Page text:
Using Deep Learning to Speed Up Deep Learning

Drinking from the Visual Firehose: High-Frame-Rate, High-Resolution Computer Vision for Autonomous and Assisted Driving Photo
Photo credit:
Fredo Durand
Saman Amarasinghe, Fredo Durand

Perception is a critical component of autonomous and assisted driving. Enormous amounts of data from cameras and other optical sensors (e.g. Lidar) need to be processed in real time and with as low a latency as possible to allow cars not only to locate themselves, but also to react in a fraction of a second to unexpected situations. Reaching this level of performance has traditionally been a struggle with large implementation costs. Taking full advantage of modern processing units requires large implementation effort to extract parallelism (multicore, vectorization, GPU threads) and leverage the cache hierarchy. At best it takes substantial implementation time and resources from robotics researchers and practitioners, at worst it leads to significantly sub-optimal performance. The two orders of magnitude between a direct implementation and a highly optimized one can mean the difference between a perception system that runs at 10Hz vs. 1000Hz. In robotics in general, and in high-stakes situations such as intelligent autonomous or assisted driving in particular, it is well accepted that the speed and latency of the control loop are critical to robustness. This work can dramatically facilitate high-performance perception code, with huge potential payoffs for research in robotic vehicle.

We plan to introduce the Halide programming language as the base language for developing all of the image processing and most of the computer vision algorithms needed in autonomous and assisted driving.  Image processing and computer vision pipelines combine the challenges of stencil computations and stream programs. They are composed of large graphs of different stencil stages, as well as complex reductions, sampling, feature recognition and stages with global or data-dependent access patterns. Halide enables practitioners to write much simpler and modular programs.  Halide decouples the algorithm, which describes the computation, from the schedule which describes when, where and how to perform that computation.  Thus, the programmers can write the algorithm once and easily iterate over different complex graph assemblies until they find the best optimization. Halide is shown to deliver performance often an oder of magnitude faster than the best prior hand-tuned C, assembly, and CUDA implementations of image processing pipelines.  Halide programs are also portable across radically diffšerent architectures, from ARM mobile processors to massively parallel GPUs, by making changes only to the schedule, while traditionally-optimized implementations are highly specific to a single target architecture. They are also modular and composable, where traditional implementations have to fuse many operations into a monolithic whole for performance.  Thus, we belive that moving an optimized image-vision pipeline from a vehicle simulator to an actual vehicle for testing or production will be fast and simple.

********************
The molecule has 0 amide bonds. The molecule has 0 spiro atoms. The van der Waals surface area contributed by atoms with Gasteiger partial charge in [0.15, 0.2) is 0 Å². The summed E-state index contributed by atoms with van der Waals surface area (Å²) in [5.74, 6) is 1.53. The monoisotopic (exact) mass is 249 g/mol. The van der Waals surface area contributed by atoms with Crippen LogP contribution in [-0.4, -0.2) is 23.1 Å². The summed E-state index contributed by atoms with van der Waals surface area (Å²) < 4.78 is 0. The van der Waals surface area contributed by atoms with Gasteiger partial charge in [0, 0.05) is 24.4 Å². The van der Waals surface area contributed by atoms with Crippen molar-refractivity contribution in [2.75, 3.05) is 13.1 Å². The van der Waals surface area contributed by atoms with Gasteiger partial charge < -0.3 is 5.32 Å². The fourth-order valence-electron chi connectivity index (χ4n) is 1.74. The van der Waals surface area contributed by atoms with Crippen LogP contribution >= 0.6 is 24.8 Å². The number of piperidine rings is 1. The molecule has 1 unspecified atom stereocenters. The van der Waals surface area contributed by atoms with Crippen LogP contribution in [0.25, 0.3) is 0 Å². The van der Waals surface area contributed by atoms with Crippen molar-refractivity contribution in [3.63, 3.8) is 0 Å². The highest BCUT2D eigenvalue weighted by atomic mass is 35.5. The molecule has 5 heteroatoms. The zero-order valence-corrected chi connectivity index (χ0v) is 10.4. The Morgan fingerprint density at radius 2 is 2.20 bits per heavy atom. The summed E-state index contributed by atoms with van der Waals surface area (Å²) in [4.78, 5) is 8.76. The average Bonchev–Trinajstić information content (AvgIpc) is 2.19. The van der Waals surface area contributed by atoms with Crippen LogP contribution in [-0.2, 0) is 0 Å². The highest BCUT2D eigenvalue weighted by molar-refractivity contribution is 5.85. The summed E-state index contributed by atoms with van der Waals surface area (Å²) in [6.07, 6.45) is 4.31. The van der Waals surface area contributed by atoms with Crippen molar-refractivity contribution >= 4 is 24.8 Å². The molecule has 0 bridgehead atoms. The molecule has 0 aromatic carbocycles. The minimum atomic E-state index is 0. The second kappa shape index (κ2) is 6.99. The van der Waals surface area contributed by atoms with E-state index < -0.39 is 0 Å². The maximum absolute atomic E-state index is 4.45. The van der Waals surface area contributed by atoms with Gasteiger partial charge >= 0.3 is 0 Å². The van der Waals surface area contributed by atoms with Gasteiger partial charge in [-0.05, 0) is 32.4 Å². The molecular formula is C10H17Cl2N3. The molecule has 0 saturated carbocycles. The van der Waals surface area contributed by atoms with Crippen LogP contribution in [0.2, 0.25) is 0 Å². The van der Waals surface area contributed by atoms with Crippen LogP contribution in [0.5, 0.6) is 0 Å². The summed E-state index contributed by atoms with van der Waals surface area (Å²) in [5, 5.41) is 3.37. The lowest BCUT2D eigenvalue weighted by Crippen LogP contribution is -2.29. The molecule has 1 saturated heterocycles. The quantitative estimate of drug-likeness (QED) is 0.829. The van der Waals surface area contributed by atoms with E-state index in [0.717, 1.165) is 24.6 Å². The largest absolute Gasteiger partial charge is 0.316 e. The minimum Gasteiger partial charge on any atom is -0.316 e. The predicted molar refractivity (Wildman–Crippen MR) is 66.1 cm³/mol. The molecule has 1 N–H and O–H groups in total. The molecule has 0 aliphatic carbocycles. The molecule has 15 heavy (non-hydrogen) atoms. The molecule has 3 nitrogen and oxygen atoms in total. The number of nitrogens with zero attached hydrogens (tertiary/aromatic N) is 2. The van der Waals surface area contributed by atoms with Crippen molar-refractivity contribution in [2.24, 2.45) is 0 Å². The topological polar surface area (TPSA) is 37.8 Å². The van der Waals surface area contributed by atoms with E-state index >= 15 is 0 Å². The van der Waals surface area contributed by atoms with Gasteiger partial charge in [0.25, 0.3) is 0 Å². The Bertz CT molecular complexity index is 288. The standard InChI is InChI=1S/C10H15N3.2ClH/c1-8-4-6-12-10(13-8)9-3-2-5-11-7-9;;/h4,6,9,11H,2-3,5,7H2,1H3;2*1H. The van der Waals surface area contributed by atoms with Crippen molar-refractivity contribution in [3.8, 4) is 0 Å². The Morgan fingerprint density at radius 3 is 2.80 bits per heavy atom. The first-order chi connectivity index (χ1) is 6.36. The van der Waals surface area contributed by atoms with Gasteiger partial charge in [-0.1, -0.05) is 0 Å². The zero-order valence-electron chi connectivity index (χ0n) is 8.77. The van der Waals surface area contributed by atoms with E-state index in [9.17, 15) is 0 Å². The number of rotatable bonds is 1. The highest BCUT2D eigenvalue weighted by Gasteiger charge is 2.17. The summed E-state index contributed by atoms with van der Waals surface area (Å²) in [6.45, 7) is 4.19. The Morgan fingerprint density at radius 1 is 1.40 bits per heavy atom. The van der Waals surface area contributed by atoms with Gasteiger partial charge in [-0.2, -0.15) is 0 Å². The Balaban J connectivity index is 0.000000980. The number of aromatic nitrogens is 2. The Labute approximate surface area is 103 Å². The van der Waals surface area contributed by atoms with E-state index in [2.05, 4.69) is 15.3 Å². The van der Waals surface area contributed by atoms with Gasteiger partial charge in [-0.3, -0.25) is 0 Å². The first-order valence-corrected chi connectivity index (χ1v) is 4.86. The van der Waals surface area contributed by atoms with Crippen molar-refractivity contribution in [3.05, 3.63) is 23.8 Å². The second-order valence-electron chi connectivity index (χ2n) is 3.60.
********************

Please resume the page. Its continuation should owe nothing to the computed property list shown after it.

Check the Tensor Algebra Compiler (taco).

This is a continuation of the project "Drinking from the Visual Firehose: High-Frame-Rate, High-Resolution Computer Vision for Autonomous and Assisted Driving" by Saman Amarasinghe, Fredo Durand, John Leonard.



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  5. Z. Jia, A. Zlateski, F. Durand, and K. Li, “Optimizing N-Dimensional,Winograd-Based Convolution for Manycore CPUs,” in Principles and Practice of Parallel Programming 2018 (PPoPP 2018), Vösendorf / Wien, Austria, 2018 [Online]. Available:
  6. A. Zlateski, Z. Jia, K. Li, and F. Durand, “A Deeper Look at FFT and Winograd Convolutions,” in SysML Conference, Stanford, CA, 2018 [Online]. Available:
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